The elevator opens up to a spacious room where club-goers are mingling by the bar in their high-heeled shoes, cocktail wear, and dress jeans. At a high-top table by the dance floor, Alex Albaig is signing in customers for the salsa classes her husband, Niss, is teaching at the Havana Club on Friday nights.
"Am I taking your change—last dollar? Oh, I'm sorry!" Alex says, laughing. She is bright-eyed and energetic, laughing often.
"I can't eat for the next two weeks," her customer jokes.
The 45-minute lesson in the L.A. style of salsa (currently the most popular style worldwide) covers basic steps and turns, as well as simple transitions and partnering. It will be enough for newcomers to dance comfortably when the lessons end and the free dance begins later in the night. The Albaigs have been doing this for two and a half years at the Havana Club, but their intro to salsa—and dance in general—started much earlier.
Alex studied ballet in the Ukraine, and, after coming to America, continued with other types of social dance, such as the Latin Hustle. "That's a lifetime hobby," she says.
Niss Albaig also immigrated to America—from Israel in 1978. He never imagined he'd end up teaching dance and only took a lesson when he was worried he wouldn't be able to dance with his sister at her wedding. "With only one month left . . . I went up at an Arthur Murray studio thinking I'll take some lessons," he recalls. "Except that instead of becoming a student they actually offered me a job as an instructor."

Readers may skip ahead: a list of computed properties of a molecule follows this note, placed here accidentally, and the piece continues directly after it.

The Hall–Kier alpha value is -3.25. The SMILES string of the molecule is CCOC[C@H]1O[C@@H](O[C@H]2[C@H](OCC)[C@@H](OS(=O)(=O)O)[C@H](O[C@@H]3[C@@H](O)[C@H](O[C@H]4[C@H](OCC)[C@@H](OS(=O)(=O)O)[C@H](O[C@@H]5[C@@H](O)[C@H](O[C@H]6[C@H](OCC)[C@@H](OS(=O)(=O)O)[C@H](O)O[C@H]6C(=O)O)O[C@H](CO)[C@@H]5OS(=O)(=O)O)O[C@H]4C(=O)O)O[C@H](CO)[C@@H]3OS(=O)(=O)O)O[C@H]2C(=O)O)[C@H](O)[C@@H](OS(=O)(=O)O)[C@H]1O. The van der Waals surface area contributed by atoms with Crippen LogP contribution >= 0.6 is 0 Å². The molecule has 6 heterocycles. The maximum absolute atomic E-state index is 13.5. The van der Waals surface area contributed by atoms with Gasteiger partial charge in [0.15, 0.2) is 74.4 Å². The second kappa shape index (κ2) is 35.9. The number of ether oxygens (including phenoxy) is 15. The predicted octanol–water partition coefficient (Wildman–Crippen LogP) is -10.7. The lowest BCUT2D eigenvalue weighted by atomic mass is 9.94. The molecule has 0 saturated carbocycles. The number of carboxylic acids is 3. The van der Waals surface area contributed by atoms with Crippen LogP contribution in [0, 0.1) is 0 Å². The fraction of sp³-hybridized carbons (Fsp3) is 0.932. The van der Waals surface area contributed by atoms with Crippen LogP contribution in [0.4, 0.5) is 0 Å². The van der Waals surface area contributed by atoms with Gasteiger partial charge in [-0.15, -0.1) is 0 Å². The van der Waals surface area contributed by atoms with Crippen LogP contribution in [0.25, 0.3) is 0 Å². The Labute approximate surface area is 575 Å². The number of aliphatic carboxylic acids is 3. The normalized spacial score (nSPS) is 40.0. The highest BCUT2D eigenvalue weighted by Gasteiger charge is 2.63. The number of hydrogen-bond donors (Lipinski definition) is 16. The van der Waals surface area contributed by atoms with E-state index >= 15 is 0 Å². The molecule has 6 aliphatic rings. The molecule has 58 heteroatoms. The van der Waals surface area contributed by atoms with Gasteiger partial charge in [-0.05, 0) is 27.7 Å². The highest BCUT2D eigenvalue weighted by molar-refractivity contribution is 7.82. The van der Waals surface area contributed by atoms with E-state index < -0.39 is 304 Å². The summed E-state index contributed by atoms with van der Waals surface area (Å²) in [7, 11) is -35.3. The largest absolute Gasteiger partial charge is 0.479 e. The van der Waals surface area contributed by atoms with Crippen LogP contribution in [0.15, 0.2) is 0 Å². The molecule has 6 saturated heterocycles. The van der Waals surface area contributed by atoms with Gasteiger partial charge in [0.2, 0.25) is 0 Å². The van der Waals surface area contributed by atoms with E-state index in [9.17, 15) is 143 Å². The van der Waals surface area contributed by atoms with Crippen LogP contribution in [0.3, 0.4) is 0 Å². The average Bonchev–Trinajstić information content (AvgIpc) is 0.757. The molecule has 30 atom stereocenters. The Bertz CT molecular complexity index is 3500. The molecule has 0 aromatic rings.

When he met Alex in 1994, Niss was already teaching salsa on weekends at Gardel's, an Argentinian restaurant and nightclub below the 1840s Ballroom. He was able to use his ballroom dance training to make the transition to club dances.
Gardel's closed seven years ago, so Niss and Alex Albaig had to search for a new place to dance salsa, which pushed them to start their own salsa company, SalsaNow, in the spring of 2009. Their first venue was a restaurant called Si Salsa in Pikesville, where they held salsa classes on Saturday evenings.
"We basically started promoting the place as SalsaNow because you can't just say, 'Alex is having a party,' right?" she jokes.
Now they have regular lessons and events every night of the week at colleges, their own studio, and venues in the city. Alex appreciates the differences in their venues because they all bring something unique.
They both want to expand the salsa community—not with more dance nights, but with greater turnout. "I think it's been growing steadily. At a very steady pace. The more people involved, the more people they get involved," Alex says.
"Back 10 years ago, there were only a couple of well-known and well-regarded instructors, and there were only a couple nights a week that you could go dancing," Niss adds. "Nowadays in Baltimore you can go dancing almost every single night of the week," he says.
Alex credits the recent success of salsa in Baltimore to its strong sense of community. Though not yet as big as the Washington, D.C. salsa scene, Baltimore goes one step further with its welcome, she says.
As the lesson draws to a close, the room seems to grow smaller, with club regulars pressing in, waiting to dance. Like the flip of a switch, as soon as the teaching ends, the music is jacked up to non-speakable levels, and the dance floor is soon covered end to end. Alex stands by, snapping pictures on her camera phone.